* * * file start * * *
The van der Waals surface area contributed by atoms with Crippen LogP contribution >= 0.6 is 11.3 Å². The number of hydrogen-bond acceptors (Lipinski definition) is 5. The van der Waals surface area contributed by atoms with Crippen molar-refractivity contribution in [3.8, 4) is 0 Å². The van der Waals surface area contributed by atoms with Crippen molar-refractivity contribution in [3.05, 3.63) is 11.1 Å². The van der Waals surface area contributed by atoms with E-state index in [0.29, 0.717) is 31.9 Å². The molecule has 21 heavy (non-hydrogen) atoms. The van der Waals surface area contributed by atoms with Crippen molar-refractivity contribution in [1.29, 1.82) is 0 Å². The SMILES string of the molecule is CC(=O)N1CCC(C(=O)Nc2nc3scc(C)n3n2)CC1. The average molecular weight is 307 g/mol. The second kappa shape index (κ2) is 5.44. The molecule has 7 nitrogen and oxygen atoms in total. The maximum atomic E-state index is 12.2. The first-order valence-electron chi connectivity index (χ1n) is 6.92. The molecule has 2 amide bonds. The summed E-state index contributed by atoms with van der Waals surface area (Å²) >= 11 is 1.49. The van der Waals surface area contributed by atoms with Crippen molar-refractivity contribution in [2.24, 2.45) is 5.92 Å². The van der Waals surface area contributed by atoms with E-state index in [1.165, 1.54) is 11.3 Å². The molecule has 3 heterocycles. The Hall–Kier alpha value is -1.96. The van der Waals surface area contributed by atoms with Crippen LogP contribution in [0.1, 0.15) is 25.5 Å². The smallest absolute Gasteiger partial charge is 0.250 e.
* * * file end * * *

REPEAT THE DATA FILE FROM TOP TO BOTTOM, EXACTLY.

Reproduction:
The van der Waals surface area contributed by atoms with Crippen LogP contribution >= 0.6 is 11.3 Å². The number of hydrogen-bond acceptors (Lipinski definition) is 5. The van der Waals surface area contributed by atoms with Crippen molar-refractivity contribution in [3.8, 4) is 0 Å². The van der Waals surface area contributed by atoms with Crippen molar-refractivity contribution in [3.05, 3.63) is 11.1 Å². The van der Waals surface area contributed by atoms with E-state index in [0.29, 0.717) is 31.9 Å². The molecule has 21 heavy (non-hydrogen) atoms. The van der Waals surface area contributed by atoms with Crippen molar-refractivity contribution in [1.29, 1.82) is 0 Å². The SMILES string of the molecule is CC(=O)N1CCC(C(=O)Nc2nc3scc(C)n3n2)CC1. The average molecular weight is 307 g/mol. The second kappa shape index (κ2) is 5.44. The molecule has 7 nitrogen and oxygen atoms in total. The maximum atomic E-state index is 12.2. The first-order valence-electron chi connectivity index (χ1n) is 6.92. The molecule has 2 amide bonds. The summed E-state index contributed by atoms with van der Waals surface area (Å²) >= 11 is 1.49. The van der Waals surface area contributed by atoms with Crippen molar-refractivity contribution in [2.24, 2.45) is 5.92 Å². The van der Waals surface area contributed by atoms with E-state index in [1.165, 1.54) is 11.3 Å². The molecule has 3 heterocycles. The Hall–Kier alpha value is -1.96. The van der Waals surface area contributed by atoms with Crippen LogP contribution in [0.1, 0.15) is 25.5 Å². The smallest absolute Gasteiger partial charge is 0.250 e.